6.4. Limitations, Strengths and Future Studies

The VR experiment brought many advantages compared to studies with depicted robots [13,30]. The size of and the proximity to the robot could be sensed, and the spoken words could directly be assigned to the robot by lip movements. Nevertheless, the study lacked a true interaction. In the failure justification task, the failures were only narrated by the robot. Caregivers did not experience the failures themselves. This could be one reason why our participants rated the robot, in general, very high in the failure justification task. In the error tolerance task, participants experienced the failure, but the given answers were initiated by pressing a button operated by the experimenter. Of course, the participants were not aware of that, but this was the reason why the interaction was in general very easily structured. This assumption is supported by the IPQ results. We found an overall high perceived presence in the virtual environment, but the score for involvement was the lowest compared to the other subscales. The results should be replicated with self-experienced failures and in a real interaction.
In the present study, we focused solely on failures. Caregivers did not experience any successful verbal interaction with the robot. Extending the failure-prone with successful sessions would create a more realistic interaction. For future studies, it would be interesting to see what influence failures have when successful interactions have already been experienced. In the study by Mavrina and colleagues, satisfaction was queried after a combination of failed and successful requests [21]. However, not only is the overall assessment important, but also the evolution of specific effects (e.g., satisfaction, trust, forgiveness). Future studies could therefore examine whether the timing of occurring failures has an influence (e.g., failures in the beginning vs. failures at the end of an interaction).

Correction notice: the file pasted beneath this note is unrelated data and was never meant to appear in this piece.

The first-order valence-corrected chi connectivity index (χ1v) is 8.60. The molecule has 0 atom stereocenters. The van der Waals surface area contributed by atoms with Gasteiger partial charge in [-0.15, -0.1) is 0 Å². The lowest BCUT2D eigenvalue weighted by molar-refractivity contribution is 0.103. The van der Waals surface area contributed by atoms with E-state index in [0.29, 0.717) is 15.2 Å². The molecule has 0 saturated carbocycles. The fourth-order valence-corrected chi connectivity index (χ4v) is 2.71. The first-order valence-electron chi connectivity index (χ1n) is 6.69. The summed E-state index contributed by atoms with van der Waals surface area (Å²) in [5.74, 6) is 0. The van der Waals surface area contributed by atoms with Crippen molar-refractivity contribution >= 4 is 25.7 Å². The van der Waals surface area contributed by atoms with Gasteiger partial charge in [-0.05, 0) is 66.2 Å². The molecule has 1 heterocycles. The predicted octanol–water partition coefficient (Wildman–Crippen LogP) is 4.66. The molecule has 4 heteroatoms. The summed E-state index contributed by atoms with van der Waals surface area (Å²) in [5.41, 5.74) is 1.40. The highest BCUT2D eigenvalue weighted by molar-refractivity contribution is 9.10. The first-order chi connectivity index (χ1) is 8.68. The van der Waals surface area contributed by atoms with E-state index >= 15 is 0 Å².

In order to conclude statements on communication patterns of care robots, it is advantageous that we specifically surveyed the group of caregivers. This allowed us to make explicit predictions for this target group. However, this group was highly occupied, especially in times of the pandemic, and the acquisition of participants was difficult. Thus, a disadvantage is the small sample size and the not evenly distributed gender of the participants. Future studies should seek for a greater sample size and acquire more male caregivers as participants.
In conclusion, this study gave an initial insight into how caregivers in particular react to robotic communication failures. Robot designers should generally ensure that justifications are provided in the event of a failed interaction, as the satisfaction with the robot will be less reduced, and due to a transparent explanation, users will become more confident in their behavior.

Supplementary Materials

The following supporting information can be downloaded at:, Table S1: Script for the failure justification task.; Table S2: Used questionnaires of the failure justification task; Audio S1: failure justification_human-like1; Audio S2: failure justification_technical1; Audio S3: request_louder; Audio S4: request_more clearly; Audio S5: request_repeat; Audio S6: request_rephrase; Audio S7: request_slower.

Author Contributions

Conceptualization, K.K. and L.O.; methodology, K.K.; software, K.K.; validation, K.K. and L.O.; formal analysis, K.K.; investigation, K.K.; resources, K.K.; data curation, K.K.; writing—original draft preparation, K.K.; writing—review and editing, L.O.; visualization, K.K.; supervision, L.O.; project administration, L.O.; funding acquisition, L.O. All authors have read and agreed to the published version of the manuscript.


This research was funded by the German Federal Ministry of Education and Research (BMBF) within the project RoMi “Roboterunterstützung bei Routineaufgaben zur Stärkung des Miteinanders in Pflegeeinrichtungen”, grant number 16SV8436.

Institutional Review Board Statement

The study was conducted in accordance with the Declaration of Helsinki, and the protocol was approved by the Ethics Committee of the Humboldt-Universität zu Berlin (2022-09; 10 February 2022).

Informed Consent Statement

Informed consent was obtained from all subjects involved in the study.